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You Are a Walking Billboard

And you should care about what you wear.

As you know by now, I am a certified image consultant and also a certified life coach, and while I do admit that there are no federal regulations around these professions, I have studied, trained and earned my certifications through schools and with associations that have both a global reach and are leaders in the drive to develop regulations by which all professionals must abide. They are respected as the leaders in their fields and base my instruction and business on their lead.

These professions serve my passions as well as my natural abilities, and I am continuously learning and studying new trends and nuances and ideas to better serve myself and my clients.

I spend quite a bit of time on social media and reading articles and publications to keep myself current, trying to stay ahead of the change curve.

And in the past few weeks, I have come across a lot of chatter about the importance of how you dress, particularly at work or in professional settings. The opinions range from “I always wear a suit” to “I dress to match my audience and setting” to “It shouldn’t matter how I dress or what I wear” to “I don’t care what people expect, I’m going to be me.”

I’ve read comments from many who think that being too concerned with your outward appearance is outdated, sexist, shallow, solely a result of a patriarchal society, superficial, and it that it takes away from your message.

On these points, I cannot disagree more.

Let me break it down for you.

I have addressed this in the past, and I’ll probably talk about it again in the future, because it elicits such a passion in me. I live in authenticity and individualism, and I understand that people want to be respected based on their message and the value they bring to the table over how they look. My coaching clients struggle with this and dive deep into how they can make improvements in their executive presence, presentations, demeanor, leadership skills, and succeeding in a new role. The research they have done, the education and experience they have acquired are worth much more than their clothes. But here’s the catch.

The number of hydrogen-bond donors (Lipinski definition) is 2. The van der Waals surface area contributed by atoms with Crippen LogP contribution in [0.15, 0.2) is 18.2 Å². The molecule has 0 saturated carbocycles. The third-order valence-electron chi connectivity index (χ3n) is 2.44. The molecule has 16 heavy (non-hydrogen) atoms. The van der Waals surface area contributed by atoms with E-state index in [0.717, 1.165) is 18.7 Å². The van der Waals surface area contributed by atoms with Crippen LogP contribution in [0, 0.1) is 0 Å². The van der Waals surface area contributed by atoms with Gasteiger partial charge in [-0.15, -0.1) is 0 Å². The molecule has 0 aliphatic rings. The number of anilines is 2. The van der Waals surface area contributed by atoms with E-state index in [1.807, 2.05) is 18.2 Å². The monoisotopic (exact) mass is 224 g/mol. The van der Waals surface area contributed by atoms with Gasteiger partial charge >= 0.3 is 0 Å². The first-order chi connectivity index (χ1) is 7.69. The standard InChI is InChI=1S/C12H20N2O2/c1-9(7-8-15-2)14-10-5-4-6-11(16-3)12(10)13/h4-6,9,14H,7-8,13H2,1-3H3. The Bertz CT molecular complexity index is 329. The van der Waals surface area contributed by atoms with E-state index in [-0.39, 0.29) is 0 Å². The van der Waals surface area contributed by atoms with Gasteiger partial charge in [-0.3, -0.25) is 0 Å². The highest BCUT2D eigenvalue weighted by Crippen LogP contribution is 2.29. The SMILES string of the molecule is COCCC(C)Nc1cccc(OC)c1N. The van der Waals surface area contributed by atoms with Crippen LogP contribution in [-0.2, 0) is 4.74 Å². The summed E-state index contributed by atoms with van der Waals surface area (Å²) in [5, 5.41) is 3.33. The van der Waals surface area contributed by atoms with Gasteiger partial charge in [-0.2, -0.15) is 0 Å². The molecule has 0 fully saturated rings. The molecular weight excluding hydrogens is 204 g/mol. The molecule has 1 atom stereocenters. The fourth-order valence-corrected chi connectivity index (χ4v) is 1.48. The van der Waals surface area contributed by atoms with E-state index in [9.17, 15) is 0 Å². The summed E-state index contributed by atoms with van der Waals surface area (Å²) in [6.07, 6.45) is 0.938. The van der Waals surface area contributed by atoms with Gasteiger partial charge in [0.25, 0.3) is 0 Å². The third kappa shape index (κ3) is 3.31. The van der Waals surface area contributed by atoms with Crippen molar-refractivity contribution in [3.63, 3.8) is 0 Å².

You are a walking billboard for your message.

Humans are visual beings. Research points to our automatic, uncontrollable and unquestionable ability to form an opinion about someone in no more than 7, and sometimes fewer than, 3 seconds.

Our personal level of self-awareness and training to stop being judgmental has no bearing or effect on this.

So you walk into a room, and 1-2-3… people have an opinion of you.

But, if you’re still of the opinion that it doesn’t matter what you wear, let’s keep going.

To make it easier to understand, let’s equate your image to your personal brand. And it’s not a stretch because that’s exactly what it is.

I’m sure you’ve heard the phrase, “you are your brand.”

Think of brands like Apple, Coca-Cola, Nike, Ralph Lauren, Google, Pixar, Amazon, Starbucks, Target…

They have massive marketing and branding budgets every year. Why? To ensure that their message is not only received, but stated in a way they desire. They are conveying their message to you to create a lasting first impression on you; to imprint on you a lasting impression; and to express, visually, who and what they are.

The process is no different with you. I’m not saying it’s fair. Of course there are those whose reputations precede them, they need no introduction, and their work speaks for itself. But at that point, others know what to expect from them visually. Let’s be real - if Gary V ever showed up to an event in a suit we’d wonder if sent his twin or if something was wrong. But we’re not all Gary V.

Here’s a quick exercise. Take out your business card. Think about your thought process while you were designing it. You spent time carefully selected the right color, the font, the logo placement, whether or not you put anything on the back; you considered the type of paper, and if you wa